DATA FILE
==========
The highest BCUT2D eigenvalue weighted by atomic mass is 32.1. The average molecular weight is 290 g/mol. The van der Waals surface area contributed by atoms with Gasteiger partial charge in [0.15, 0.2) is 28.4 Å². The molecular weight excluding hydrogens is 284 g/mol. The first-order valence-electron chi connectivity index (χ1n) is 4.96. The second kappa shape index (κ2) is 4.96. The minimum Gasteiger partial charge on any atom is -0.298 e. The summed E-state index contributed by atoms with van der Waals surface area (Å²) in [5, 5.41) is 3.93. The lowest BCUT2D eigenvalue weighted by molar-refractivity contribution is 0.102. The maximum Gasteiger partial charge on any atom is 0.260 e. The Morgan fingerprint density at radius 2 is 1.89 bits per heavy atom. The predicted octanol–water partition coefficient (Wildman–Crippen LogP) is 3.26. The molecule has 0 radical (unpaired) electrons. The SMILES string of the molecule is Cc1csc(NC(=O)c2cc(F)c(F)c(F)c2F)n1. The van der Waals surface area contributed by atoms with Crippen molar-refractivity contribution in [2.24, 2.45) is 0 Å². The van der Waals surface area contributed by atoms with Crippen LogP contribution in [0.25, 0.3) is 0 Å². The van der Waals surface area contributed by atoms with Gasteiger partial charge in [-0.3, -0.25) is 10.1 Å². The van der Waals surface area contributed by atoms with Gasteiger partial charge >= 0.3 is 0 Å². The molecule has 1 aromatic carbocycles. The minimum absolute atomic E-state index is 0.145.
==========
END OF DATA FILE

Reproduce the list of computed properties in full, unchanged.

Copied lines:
The highest BCUT2D eigenvalue weighted by atomic mass is 32.1. The average molecular weight is 290 g/mol. The van der Waals surface area contributed by atoms with Gasteiger partial charge in [0.15, 0.2) is 28.4 Å². The molecular weight excluding hydrogens is 284 g/mol. The first-order valence-electron chi connectivity index (χ1n) is 4.96. The second kappa shape index (κ2) is 4.96. The minimum Gasteiger partial charge on any atom is -0.298 e. The summed E-state index contributed by atoms with van der Waals surface area (Å²) in [5, 5.41) is 3.93. The lowest BCUT2D eigenvalue weighted by molar-refractivity contribution is 0.102. The maximum Gasteiger partial charge on any atom is 0.260 e. The Morgan fingerprint density at radius 2 is 1.89 bits per heavy atom. The predicted octanol–water partition coefficient (Wildman–Crippen LogP) is 3.26. The molecule has 0 radical (unpaired) electrons. The SMILES string of the molecule is Cc1csc(NC(=O)c2cc(F)c(F)c(F)c2F)n1. The van der Waals surface area contributed by atoms with Crippen molar-refractivity contribution in [2.24, 2.45) is 0 Å². The van der Waals surface area contributed by atoms with Crippen LogP contribution in [0.25, 0.3) is 0 Å². The van der Waals surface area contributed by atoms with Gasteiger partial charge in [-0.3, -0.25) is 10.1 Å². The van der Waals surface area contributed by atoms with Gasteiger partial charge >= 0.3 is 0 Å². The molecule has 1 aromatic carbocycles. The minimum absolute atomic E-state index is 0.145.